Are Majlis Al Shura elections in Oman losing the sparkle?

Times of Oman
Fecha de publicación: 
15 Ago 2015

Muscat: Not only women are expected to miss out on chances to be elected for the next Shura Council but the ineffectiveness of the campaign has left many voters disillusioned as to how well the electoral process serves the country.

In the 2011 elections, electorates turn out 15 percent less than the previous campaign in 2007. It may well be the same this year with some voters opting to stay at home rather than queuing up at the ballot stations. The dwindling numbers of those taking part in the elections is casting a shadow over the ability of elected candidates to deliver on their promises to the people who put them in the Council.

When citizens go to the polls they are choosing more than a Council member. They want a person who would represent them in the government to negotiate their rights, solve their problems but above all, get their voices heard. Voters now are disenchanted believing that their representatives want to be elected for the personal perks they can get with the positions and not to make political changes. Electors want decisions to be made on most important issues that have impact on their lives. They are not willing to tolerate any more people who go for power and forget the ethics behind the electoral process.

False promises

People in many constituents are baffled when they find that the representatives they voted for are not available for consultations or in some cases, have changed their phone numbers once elected. In many areas, especially in smaller towns, the changes members of the Shura Council promised the people who put them in power never materialised. They were promised reforms such as tougher laws on frauds, corruption, better health services, social security housing and even road repairs. In October, voters would ask themselves whether it is worth the trouble to do it all over again. The elections have become grander and campaign pompous but the results not to the expectations of voters.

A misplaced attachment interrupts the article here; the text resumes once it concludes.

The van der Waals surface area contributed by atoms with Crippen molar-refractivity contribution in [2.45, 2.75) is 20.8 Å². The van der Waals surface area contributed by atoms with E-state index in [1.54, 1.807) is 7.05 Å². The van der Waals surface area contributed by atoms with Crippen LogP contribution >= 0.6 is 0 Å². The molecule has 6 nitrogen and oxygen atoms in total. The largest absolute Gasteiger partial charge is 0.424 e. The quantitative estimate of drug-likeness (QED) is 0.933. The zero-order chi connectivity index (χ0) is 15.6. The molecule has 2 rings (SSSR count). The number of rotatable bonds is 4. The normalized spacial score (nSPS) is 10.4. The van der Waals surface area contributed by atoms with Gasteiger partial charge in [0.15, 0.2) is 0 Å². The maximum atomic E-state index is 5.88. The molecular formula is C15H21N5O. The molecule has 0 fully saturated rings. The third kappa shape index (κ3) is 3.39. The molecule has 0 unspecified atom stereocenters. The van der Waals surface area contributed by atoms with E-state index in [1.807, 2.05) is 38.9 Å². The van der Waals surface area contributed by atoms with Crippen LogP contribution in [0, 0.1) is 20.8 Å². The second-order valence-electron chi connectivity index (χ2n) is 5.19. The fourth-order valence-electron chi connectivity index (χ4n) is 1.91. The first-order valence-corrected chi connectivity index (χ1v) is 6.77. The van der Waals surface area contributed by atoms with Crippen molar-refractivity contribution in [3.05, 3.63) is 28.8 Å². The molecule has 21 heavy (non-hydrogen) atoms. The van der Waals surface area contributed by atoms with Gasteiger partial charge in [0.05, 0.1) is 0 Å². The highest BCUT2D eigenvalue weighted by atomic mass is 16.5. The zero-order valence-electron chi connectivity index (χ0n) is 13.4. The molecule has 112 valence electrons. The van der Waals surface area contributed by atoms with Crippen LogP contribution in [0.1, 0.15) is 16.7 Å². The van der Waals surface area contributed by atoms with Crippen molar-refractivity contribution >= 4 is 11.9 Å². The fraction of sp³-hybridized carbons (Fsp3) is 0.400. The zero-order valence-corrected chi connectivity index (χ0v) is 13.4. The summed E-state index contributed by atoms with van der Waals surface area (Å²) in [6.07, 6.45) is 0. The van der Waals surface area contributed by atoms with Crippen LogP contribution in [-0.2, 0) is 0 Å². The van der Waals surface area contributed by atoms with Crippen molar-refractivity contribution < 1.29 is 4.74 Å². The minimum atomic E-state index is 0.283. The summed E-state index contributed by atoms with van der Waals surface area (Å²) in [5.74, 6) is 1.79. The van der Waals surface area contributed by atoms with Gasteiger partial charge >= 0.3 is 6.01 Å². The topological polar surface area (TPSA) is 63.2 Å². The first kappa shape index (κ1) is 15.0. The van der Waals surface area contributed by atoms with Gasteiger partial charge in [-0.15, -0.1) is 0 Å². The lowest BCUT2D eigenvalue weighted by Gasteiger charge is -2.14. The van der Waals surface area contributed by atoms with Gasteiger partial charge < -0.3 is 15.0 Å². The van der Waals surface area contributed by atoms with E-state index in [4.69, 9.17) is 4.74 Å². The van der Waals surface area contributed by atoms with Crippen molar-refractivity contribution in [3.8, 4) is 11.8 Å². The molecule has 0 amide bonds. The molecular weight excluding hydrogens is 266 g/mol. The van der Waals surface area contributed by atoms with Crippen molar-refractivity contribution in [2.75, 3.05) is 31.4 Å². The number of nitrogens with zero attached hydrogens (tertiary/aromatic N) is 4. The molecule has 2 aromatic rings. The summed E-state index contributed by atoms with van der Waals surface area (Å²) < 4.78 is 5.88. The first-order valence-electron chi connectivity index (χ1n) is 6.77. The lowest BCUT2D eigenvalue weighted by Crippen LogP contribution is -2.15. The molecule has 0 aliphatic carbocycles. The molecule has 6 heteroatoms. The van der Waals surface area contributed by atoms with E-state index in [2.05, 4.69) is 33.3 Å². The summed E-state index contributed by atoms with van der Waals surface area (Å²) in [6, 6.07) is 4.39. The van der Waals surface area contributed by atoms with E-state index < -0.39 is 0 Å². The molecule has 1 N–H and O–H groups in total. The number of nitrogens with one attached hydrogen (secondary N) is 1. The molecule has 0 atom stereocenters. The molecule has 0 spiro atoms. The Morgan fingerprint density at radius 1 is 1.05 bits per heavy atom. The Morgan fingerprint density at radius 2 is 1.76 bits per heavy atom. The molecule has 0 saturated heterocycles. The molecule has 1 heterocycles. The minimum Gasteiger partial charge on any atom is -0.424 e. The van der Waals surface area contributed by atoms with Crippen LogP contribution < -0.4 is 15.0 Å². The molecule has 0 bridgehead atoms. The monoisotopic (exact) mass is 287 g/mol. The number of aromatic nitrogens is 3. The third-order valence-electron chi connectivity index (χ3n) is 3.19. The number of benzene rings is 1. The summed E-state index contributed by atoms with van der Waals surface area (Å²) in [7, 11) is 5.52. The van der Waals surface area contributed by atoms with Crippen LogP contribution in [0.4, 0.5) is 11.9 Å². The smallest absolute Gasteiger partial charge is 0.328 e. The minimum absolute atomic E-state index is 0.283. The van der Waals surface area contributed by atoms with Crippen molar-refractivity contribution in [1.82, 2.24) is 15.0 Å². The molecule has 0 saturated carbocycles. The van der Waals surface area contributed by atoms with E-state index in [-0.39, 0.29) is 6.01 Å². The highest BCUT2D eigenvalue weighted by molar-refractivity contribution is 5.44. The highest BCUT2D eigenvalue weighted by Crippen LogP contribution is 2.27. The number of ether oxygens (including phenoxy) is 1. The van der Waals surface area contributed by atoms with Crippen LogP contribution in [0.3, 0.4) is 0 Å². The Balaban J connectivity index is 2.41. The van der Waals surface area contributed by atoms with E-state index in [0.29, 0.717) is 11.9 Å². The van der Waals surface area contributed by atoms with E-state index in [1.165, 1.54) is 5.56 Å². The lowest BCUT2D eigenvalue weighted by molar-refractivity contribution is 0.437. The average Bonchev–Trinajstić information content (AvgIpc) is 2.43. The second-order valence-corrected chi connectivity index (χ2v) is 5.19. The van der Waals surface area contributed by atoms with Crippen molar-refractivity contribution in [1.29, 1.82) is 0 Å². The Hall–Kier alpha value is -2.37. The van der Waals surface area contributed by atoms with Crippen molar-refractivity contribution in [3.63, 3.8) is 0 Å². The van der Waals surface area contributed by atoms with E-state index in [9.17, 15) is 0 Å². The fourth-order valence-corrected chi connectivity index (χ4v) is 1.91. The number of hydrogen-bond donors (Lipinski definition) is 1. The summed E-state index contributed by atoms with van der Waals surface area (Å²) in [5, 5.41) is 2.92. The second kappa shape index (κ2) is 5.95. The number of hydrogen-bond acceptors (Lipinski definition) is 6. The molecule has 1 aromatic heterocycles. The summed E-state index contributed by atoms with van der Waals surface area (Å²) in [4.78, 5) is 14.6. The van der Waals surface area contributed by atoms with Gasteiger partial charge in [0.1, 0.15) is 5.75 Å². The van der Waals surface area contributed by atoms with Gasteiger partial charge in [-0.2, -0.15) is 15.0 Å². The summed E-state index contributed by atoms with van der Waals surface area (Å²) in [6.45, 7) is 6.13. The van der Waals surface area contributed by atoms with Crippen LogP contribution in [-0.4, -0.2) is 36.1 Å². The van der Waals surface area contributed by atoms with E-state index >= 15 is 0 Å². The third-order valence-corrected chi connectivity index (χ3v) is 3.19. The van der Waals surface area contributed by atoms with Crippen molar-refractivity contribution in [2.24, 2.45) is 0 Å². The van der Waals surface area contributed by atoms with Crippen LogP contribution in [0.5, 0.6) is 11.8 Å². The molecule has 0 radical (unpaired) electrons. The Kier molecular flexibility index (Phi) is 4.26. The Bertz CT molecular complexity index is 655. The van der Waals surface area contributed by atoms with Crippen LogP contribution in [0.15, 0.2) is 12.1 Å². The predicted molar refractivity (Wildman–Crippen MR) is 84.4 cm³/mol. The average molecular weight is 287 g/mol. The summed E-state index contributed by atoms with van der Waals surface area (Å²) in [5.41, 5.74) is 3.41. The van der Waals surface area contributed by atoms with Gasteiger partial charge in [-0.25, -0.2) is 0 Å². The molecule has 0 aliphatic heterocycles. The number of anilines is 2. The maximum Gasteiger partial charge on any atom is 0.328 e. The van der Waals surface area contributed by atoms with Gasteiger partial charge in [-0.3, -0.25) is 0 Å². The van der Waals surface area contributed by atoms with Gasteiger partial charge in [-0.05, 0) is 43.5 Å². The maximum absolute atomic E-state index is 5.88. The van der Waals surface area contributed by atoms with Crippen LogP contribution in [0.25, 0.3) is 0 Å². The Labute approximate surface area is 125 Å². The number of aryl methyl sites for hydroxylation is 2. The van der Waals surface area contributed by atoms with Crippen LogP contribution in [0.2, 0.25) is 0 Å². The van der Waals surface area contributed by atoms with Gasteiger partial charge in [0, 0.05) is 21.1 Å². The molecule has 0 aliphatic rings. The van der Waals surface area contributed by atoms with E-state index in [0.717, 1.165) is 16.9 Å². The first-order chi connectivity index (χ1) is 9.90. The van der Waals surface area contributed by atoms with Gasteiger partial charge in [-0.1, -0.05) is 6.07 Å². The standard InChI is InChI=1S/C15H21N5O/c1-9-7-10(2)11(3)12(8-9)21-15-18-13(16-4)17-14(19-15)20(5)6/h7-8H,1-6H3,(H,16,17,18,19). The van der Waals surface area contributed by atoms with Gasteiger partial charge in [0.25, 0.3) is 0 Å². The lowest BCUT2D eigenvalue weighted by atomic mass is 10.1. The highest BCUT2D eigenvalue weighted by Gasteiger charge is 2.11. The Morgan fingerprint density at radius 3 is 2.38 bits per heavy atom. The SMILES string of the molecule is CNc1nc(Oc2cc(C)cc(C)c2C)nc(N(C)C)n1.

In a Western style campaign, candidates now spend a fortune for huge street posters and media promotions. They see hundreds of potential candidates send countless of social media messages to get themselves elected. Then there are the bland campaigns from candidates who cannot afford to pay for a blaze of publicity. They rely on word of mouth and their relationships with the influential people of their constituencies to do the work for them. This time, there are indications that voters would neither be impressed by the publicity nor respond to the quiet campaigners. It may well be the start of loss of confidence in Oman’s homemade parliamentarian system. However, the declining voting interest in the last few elections could be what is needed to send a strong message to future elections.

The contenders would know that it is not about them. It is about electors and they would like their lives improved and protected. Unless electorates find the reason to drive to the polling stations in the next two months, then the next election would be just another formality. They need to see the enthusiasm and in all modesty, genuine candidates who are worthy of their votes. They also need to see radical changes, meaningful dialogue and leadership. As October edges closer, women too have something to say about it. They have been blamed for not playing an active role. Women make up about half of the population but it is men who have been controlling the Majlis Al Shura so far. Perhaps, this time, the precious women who have registered to stand for elections might be what is needed to put the wind back on the sail of the sinking electoral boat. There is a popular local saying: “It takes a woman to get a house into a good shape.”

This House certainly needs a strong feminine participation to get itself in good order.